Another sign of accident damage could be variations in the paint, both in the texture and shade. If you find any, then there’s a good chance that the car has been repaired. One of the easiest ways to spot this is by first parking the car in a nice bright spot (a sunny spot, never go and look at a car at night) and then stare down the panel at eye level. If the panel is wavy, it could be a sign of a respray. A different shade of paint is also a sign that a panel could have been replaced, if one panel’s paint looks newer than the others, try and find out why.
The tap test is another way to look for accident damage. If you tap the body of a car and get a consistent metallic sound and suddenly it changes to a deeper tone, there may be a heavy layer of body filler hiding under that paint.
The severity of accident damage varies and a lot of Insurance Approved auto repair companies can carry out a repair that is in line with factory specifications, but if a car has been too badly damaged, most approved repairers won’t carry out the work.
Like accident damage, rust is also good at playing hide and seek, but unlike accident damage, rust can spread.
When looking for rust, follow the same steps you would while looking for accident damage and pay particular attention to bubbles forming on the paint. When looking for rust, check the most common areas; along the water channels and seals, inside the boot, along the wheel arches and side sills, and within the footwells.
Also, check the scuttle panel and the tray beneath it, this is below the front windscreen where the wipers are usually mounted. This area can be a trap for leaves and debris and water ends up sitting below the plastic panel. It’s always a good idea to try and get a good look into this area to make sure it’s clear.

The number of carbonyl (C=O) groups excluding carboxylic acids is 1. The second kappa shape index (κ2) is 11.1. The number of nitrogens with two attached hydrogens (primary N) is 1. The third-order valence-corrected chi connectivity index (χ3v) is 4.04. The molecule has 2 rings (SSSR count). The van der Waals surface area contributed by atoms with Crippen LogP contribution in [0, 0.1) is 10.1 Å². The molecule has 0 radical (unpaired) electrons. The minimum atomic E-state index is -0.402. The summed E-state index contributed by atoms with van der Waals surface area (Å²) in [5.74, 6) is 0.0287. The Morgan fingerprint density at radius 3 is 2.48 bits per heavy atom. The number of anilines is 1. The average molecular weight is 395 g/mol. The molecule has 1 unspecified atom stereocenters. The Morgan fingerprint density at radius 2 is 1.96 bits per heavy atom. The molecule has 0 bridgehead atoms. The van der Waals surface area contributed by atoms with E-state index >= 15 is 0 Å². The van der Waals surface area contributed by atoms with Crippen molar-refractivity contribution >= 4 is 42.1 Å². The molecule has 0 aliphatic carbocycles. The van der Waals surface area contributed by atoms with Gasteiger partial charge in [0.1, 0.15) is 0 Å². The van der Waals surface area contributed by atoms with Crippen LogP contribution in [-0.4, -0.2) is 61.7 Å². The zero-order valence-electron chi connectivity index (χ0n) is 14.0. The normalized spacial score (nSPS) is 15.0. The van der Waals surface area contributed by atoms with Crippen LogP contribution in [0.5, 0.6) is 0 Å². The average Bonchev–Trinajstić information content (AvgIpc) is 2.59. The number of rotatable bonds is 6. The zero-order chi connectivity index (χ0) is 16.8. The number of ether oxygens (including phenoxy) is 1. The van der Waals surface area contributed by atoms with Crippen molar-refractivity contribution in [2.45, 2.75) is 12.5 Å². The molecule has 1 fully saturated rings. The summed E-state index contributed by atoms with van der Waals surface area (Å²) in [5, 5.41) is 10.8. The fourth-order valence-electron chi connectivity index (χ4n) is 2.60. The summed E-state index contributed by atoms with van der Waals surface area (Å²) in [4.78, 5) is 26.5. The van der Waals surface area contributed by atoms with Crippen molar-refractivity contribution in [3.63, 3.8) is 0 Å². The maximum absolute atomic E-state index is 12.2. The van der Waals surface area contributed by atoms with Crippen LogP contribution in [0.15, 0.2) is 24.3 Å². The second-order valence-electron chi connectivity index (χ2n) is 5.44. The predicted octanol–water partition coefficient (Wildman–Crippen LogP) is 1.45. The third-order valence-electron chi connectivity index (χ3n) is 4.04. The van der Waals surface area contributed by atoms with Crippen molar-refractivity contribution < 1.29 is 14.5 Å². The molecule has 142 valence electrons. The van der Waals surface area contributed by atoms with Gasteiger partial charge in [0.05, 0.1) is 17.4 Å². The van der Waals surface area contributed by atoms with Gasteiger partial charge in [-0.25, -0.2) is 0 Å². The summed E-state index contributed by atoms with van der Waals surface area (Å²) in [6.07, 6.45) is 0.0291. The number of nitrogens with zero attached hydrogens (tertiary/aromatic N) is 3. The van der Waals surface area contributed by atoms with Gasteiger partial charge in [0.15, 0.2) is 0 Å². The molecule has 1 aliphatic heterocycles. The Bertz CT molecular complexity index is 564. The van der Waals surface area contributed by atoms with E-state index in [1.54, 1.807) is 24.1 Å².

Rust can also be a telltale sign of accident damage that was not repaired correctly, so the benefits of checking for rust are twofold.
A big part of what causes rust is water ingress and trust us, you don’t want water getting into a car, it plays havoc with the electronics, makes the car smelly, and leads to rust.
The first step to finding water ingress is by using your nose. Smell the interior, get down and smell the carpets and take a good whiff at the air vents. If you get a mouldy or damp smell, that could be the first sign that water is getting into the interior.
The next step is to see if there are any damp spots and the most common places are under the dashboard and in the spare wheel well. Feel if these areas are damp and where possible, lift the carpets.
Finally, check the door jam, boot lid and window frame rubbers, if they are perished, damaged with huge chunks missing, or completely missing, then there’s a good chance that they are leaking. If the car has a sunroof, be sure to check around the seal and internal headliner, and make sure that there’s a drainage pipe.
Testing the lights is simple but easily overlooked, especially when viewing the car during the day (which you should be) or because you’re excited. This is an easy check though, ask the seller to sit in the car and switch on the indicators, press down on the brake pedal, switch on the headlamps etc.
If any light is not working, check if the bulb is fused or the fitting is corroded or damaged. If it’s not either of those, then there may be a larger electrical problem.
If any lights are not working due to an electrical issue, it’s best to ask the seller to have them repaired because you cannot predict the extent of the damage without an Auto Electrician on hand. If it’s just a fused bulb, those are easy to replace
Suspension problems are not easy to spot visually and for this, you will need to take the car on a test drive.
During the test drive, “feel” the car. Does the drive feel “wafty” or “loose”, are there unusual knocking sounds, does the body roll too much when you drive around the corner? These are all signs that the suspension could need attention, from the shocks to the tie-rods or the bushings. While out on the test drive, check the alignment. Point the steering wheel straight ahead and then let go for a few seconds. The car should keep going straight and not pull to the left or the right. If it does, then the alignment is out.
If you are looking at a more modern luxury car, in particular luxury SUVs, these may have been fitted with airbag suspension. If it has, then make sure that the car is sitting level and if it’s height-adjustable like in a Range Rover, then ensure that the pneumatic pump is working and the air-shocks are holding pressure. If the suspension sags, then you have a very large repair bill on your hands.